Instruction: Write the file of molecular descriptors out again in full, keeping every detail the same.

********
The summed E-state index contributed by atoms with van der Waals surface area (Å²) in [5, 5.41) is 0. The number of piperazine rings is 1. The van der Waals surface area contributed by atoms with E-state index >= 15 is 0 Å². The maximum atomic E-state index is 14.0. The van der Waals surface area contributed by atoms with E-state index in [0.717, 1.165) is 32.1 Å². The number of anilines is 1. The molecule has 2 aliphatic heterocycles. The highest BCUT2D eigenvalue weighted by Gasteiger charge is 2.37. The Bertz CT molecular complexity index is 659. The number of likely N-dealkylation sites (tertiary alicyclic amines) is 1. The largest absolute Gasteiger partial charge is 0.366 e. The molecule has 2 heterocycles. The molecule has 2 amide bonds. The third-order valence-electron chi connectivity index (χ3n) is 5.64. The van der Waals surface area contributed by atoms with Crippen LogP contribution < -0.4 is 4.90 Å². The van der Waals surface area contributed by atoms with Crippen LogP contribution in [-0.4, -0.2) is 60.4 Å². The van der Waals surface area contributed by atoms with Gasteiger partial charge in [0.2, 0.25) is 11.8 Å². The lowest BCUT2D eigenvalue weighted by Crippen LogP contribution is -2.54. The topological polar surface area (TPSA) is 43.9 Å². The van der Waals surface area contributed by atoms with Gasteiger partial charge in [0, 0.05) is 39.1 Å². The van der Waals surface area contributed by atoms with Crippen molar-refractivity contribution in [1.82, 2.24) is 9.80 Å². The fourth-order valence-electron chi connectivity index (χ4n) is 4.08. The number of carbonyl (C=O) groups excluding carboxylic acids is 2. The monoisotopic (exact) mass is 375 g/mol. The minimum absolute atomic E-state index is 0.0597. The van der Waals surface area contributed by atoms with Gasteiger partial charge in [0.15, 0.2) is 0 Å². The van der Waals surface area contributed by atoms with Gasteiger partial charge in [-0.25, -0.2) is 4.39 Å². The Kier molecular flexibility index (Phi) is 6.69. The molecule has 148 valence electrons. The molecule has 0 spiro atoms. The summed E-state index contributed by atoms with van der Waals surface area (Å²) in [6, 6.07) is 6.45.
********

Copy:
The summed E-state index contributed by atoms with van der Waals surface area (Å²) in [5, 5.41) is 0. The number of piperazine rings is 1. The van der Waals surface area contributed by atoms with E-state index >= 15 is 0 Å². The maximum atomic E-state index is 14.0. The van der Waals surface area contributed by atoms with E-state index in [0.717, 1.165) is 32.1 Å². The number of anilines is 1. The molecule has 2 aliphatic heterocycles. The highest BCUT2D eigenvalue weighted by Gasteiger charge is 2.37. The Bertz CT molecular complexity index is 659. The number of likely N-dealkylation sites (tertiary alicyclic amines) is 1. The largest absolute Gasteiger partial charge is 0.366 e. The molecule has 2 heterocycles. The molecule has 2 amide bonds. The third-order valence-electron chi connectivity index (χ3n) is 5.64. The van der Waals surface area contributed by atoms with Crippen LogP contribution < -0.4 is 4.90 Å². The van der Waals surface area contributed by atoms with Crippen LogP contribution in [-0.4, -0.2) is 60.4 Å². The van der Waals surface area contributed by atoms with Gasteiger partial charge in [0.2, 0.25) is 11.8 Å². The lowest BCUT2D eigenvalue weighted by Crippen LogP contribution is -2.54. The topological polar surface area (TPSA) is 43.9 Å². The van der Waals surface area contributed by atoms with Gasteiger partial charge in [0, 0.05) is 39.1 Å². The van der Waals surface area contributed by atoms with Crippen molar-refractivity contribution in [1.82, 2.24) is 9.80 Å². The fourth-order valence-electron chi connectivity index (χ4n) is 4.08. The number of carbonyl (C=O) groups excluding carboxylic acids is 2. The monoisotopic (exact) mass is 375 g/mol. The minimum absolute atomic E-state index is 0.0597. The van der Waals surface area contributed by atoms with Gasteiger partial charge in [0.15, 0.2) is 0 Å². The van der Waals surface area contributed by atoms with Gasteiger partial charge in [-0.25, -0.2) is 4.39 Å². The Kier molecular flexibility index (Phi) is 6.69. The molecule has 148 valence electrons. The molecule has 0 spiro atoms. The summed E-state index contributed by atoms with van der Waals surface area (Å²) in [6, 6.07) is 6.45.